“Oh, in front of the house? I think it might be.” That long silence from the dinner table last Sunday came back to me, and I hoped Mama was out in the back yard picking up apples because I knew I couldn’t stand another scene within a week. I couldn’t think of a thing to say. I didn’t want to fuss at Charles right before he talked to Mama, and I certainly wouldn’t dare fuss at Mama.

Charles got out of the car not saying a word and started for the house. I was about three feet behind, trying to keep up. The front door was wide open.

Charles stopped just inside the door. I looked over his shoulder and there was Mama coming through the arched hall doorway. She stopped. She was dressed for shopping.

“Well, where in the world have you all been?” she says.

“We been out to eat,” I said.

“Eating out?”

“Mrs. Bell,” says Charles, “please do not come in this house if we’re not here.”

I could not believe what I was hearing. It was like a dream.

Mama says, “Charles son, I was only leaving my own daughter a note saying to meet me at the mall at two o’clock, at the fountain. The front door was open. You should lock the front door if you want to keep people out.”

“Mrs. Bell, a person is entitled to his own privacy. I’m entitled to my own privacy. This is my—our—house. I—”

“This is my own daughter’s house, son. My mama was never refused entrance to my house. She was always welcome. Every day of her life.”

I was afraid Mama was going to cry. I opened my mouth but nothing came out.

“Mrs. Bell,” says Charles, “it seems as though you think everything you think is right, is right for everybody.”

“Charles,” I said, “that’s what everybody thinks—in a sense. That’s even what you think.”

Charles turned half around so he could see me. He looked at me, then at Mama.

Mama says, “Son, I’ll be happy to buy you a new monogrammed glass if that’s what you’re so upset about. Naomi didn’t mean to break that glass. I’m going over to the mall right now. And I know where they come from.”

Charles walks past me and out the front door, stops, turns around and says, “I didn’t want any of those damned monogrammed glasses in the first place and I did the best I could to make that clear, plus that’s not the subject.” (I gave him a monogrammed blue blazer for his birthday and he cut the initials off before he’d wear it.)

So now Mama’s at the mall with her feelings hurt. Charles is in the bedroom with a blanket over his head, and I’m sitting here amongst eleven broken monogrammed glasses, and every door and window locked from the inside.

Evidently Charles throws things when he’s very mad. I never expected violence from Charles Sheperd. Thank God we don’t have a child to see such behavior.


We didn’t speak all afternoon, or at supper—I fixed hot dogs, split, with cheese and bacon stuck in—or after. I went to bed at about ten o’clock, while Charles sat in the living room reading some book. I felt terrible about Mama’s feelings being hurt like I know they were; I hadn’t known whether to call her or not; I couldn’t with Charles there; and I couldn’t imagine what had got into Charles.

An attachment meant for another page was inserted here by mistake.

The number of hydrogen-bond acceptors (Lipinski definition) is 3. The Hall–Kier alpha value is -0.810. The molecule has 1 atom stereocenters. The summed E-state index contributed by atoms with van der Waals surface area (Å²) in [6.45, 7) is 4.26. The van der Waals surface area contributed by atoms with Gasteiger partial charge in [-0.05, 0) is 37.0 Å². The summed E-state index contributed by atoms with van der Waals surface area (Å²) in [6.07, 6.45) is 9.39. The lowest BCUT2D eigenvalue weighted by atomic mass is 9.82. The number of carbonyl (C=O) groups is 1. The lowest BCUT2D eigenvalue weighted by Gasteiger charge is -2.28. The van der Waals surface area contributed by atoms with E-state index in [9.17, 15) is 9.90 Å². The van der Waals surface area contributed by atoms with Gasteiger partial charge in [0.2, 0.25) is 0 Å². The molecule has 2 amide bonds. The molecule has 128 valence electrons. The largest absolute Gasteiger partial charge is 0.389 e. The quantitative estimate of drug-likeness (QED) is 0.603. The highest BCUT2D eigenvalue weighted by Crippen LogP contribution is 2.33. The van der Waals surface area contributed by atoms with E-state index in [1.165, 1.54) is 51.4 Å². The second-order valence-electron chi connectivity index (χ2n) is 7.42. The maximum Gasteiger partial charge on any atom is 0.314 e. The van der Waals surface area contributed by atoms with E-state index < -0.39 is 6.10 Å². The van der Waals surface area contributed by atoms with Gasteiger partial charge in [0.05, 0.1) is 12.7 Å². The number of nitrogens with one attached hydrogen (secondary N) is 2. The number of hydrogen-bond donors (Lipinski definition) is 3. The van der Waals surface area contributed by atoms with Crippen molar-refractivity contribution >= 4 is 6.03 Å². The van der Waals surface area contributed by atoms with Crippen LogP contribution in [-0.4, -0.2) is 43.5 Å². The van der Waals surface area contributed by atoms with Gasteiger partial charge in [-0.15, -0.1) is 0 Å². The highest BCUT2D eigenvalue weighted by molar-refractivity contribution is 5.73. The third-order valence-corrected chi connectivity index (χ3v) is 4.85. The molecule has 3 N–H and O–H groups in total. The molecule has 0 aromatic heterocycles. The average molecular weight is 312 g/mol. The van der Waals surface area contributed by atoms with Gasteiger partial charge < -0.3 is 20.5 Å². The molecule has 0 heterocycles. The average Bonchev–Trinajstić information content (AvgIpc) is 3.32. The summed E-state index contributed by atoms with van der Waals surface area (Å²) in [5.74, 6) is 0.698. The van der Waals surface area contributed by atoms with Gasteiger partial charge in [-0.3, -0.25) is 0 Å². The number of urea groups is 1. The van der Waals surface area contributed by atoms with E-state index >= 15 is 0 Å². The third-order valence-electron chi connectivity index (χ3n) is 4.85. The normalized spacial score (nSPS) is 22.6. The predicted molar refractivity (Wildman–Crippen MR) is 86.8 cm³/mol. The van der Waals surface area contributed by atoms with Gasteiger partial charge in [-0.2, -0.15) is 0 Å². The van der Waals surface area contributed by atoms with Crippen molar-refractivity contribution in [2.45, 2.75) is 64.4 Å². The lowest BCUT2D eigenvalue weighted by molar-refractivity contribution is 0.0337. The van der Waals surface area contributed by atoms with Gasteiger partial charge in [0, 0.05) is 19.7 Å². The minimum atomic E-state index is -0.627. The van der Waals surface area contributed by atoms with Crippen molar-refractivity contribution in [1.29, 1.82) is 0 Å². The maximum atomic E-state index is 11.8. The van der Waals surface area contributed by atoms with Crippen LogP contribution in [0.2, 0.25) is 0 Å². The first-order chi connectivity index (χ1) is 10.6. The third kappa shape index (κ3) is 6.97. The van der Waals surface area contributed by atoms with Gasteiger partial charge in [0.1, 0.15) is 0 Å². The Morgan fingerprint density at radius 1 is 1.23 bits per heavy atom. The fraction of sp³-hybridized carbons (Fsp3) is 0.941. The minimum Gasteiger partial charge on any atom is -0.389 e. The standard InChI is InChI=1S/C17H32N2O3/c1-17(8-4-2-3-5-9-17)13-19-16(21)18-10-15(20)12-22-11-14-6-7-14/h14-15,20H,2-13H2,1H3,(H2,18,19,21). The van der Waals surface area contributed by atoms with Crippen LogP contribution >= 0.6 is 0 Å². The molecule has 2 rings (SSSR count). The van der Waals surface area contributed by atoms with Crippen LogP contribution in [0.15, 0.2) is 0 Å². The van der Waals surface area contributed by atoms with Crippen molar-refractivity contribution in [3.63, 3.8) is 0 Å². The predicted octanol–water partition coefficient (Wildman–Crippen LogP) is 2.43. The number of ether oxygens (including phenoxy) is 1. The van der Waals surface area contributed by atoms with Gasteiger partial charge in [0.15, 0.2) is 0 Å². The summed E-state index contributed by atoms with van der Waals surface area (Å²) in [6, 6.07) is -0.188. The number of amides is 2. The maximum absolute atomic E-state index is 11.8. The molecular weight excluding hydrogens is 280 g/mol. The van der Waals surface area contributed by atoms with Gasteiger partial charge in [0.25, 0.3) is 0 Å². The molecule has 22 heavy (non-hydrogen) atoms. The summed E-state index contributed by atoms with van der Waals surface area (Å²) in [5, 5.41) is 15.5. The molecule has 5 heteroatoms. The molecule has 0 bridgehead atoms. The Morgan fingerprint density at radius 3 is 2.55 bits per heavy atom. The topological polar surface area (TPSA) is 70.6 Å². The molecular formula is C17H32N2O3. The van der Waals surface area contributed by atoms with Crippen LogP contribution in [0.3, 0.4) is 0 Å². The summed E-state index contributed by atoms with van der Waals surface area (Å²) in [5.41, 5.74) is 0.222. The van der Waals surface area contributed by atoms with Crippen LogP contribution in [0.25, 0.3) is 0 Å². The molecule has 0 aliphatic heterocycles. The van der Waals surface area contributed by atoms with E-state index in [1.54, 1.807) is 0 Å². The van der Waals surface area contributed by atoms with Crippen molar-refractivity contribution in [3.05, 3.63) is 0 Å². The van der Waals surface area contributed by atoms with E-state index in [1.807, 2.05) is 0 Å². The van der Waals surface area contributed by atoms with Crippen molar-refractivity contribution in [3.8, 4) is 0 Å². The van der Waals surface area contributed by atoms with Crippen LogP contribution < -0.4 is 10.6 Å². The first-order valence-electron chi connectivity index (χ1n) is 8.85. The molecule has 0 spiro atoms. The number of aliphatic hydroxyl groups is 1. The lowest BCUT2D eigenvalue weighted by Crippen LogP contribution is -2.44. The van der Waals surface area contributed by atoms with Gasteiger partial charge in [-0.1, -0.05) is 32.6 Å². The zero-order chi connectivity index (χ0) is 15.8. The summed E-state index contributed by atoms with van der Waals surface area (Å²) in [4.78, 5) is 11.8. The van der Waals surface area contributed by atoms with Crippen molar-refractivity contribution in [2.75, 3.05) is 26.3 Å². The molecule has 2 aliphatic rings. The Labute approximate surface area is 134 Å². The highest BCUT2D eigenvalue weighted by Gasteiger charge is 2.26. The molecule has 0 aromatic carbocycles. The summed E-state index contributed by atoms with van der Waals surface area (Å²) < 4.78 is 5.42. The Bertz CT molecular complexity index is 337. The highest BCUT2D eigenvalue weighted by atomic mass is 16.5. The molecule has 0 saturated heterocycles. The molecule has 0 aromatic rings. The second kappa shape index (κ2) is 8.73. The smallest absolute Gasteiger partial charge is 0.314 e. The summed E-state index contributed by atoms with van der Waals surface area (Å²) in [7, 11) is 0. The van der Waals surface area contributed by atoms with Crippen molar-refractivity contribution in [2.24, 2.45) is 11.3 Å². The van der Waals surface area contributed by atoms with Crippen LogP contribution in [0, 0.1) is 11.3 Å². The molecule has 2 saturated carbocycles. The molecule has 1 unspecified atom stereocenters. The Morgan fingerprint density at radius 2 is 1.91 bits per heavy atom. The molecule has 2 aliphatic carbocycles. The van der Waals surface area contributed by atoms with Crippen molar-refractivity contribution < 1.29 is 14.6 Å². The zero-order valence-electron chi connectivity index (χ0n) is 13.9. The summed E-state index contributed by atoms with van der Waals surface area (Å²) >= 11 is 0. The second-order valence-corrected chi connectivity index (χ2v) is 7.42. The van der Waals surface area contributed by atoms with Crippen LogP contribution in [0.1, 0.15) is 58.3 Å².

I went to bed and was trying to go to sleep, with my mind full of upsetting images, when I heard this voice coming out of the heating vent at the head of the bed on my side. I sat up. I thought at first it was somebody under the house. I let my head lean down over the side of the bed close to the vent. It was Charles—talking on the phone in the kitchen.

Now if we’d been on speaking terms I would have told him I could hear him, but we weren’t speaking. And besides, I won’t about to get out of bed for no reason at eleven p.m. And so I didn’t have no choice but to listen, whether I wanted to or not.

Charles was talking to his Johnny friend. I could hear just about everything he said. If we had been speaking, I wouldn’t have hesitated to tell him how the sound came through the vent. But we weren’t speaking, as I said. He was talking about—you guessed it: Mama.

“. . . She just broke in, in essence . . . just walked through the door when nobody was home . . . It’s weird, Johnny . . . What am I supposed to do?”

Now why didn’t he ask me what he was supposed to do? He didn’t marry Johnny Dobbs.

I agree that some things need to be left private—but the living room? The living room is where everybody comes into the house. That’s one of the last places to keep private on earth. I just can’t connect up Charles’s idea about privacy to the living room.

He went on about Mama for awhile and then said something about everybody saying “nigger,” and that when Johnny came to see us for him not to drive in after dark—which I didn’t understand until it dawned on me that maybe Johnny Dobbs was a, you know, black. He didn’t sound like it when I talked to him over the phone at Myrtle Beach. Charles and his other army buddy, Buddy Shellar, at the wedding kept talking about “Johnny this” and “Johnny that” but I never thought about Johnny being anything other than a regular white person. They were all three in the army, which of course everybody knows has been segregated since 1948, according to Charles, so I guess it’s possible they roomed together, or at least ate together.

He didn’t sound, you know, black.

I’ll ask Charles about it when we’re on speaking terms and I tell him about how the sound comes through the vent; but if he is a nigger, he can’t stay here. It won’t work. The Ramada, maybe, but not here.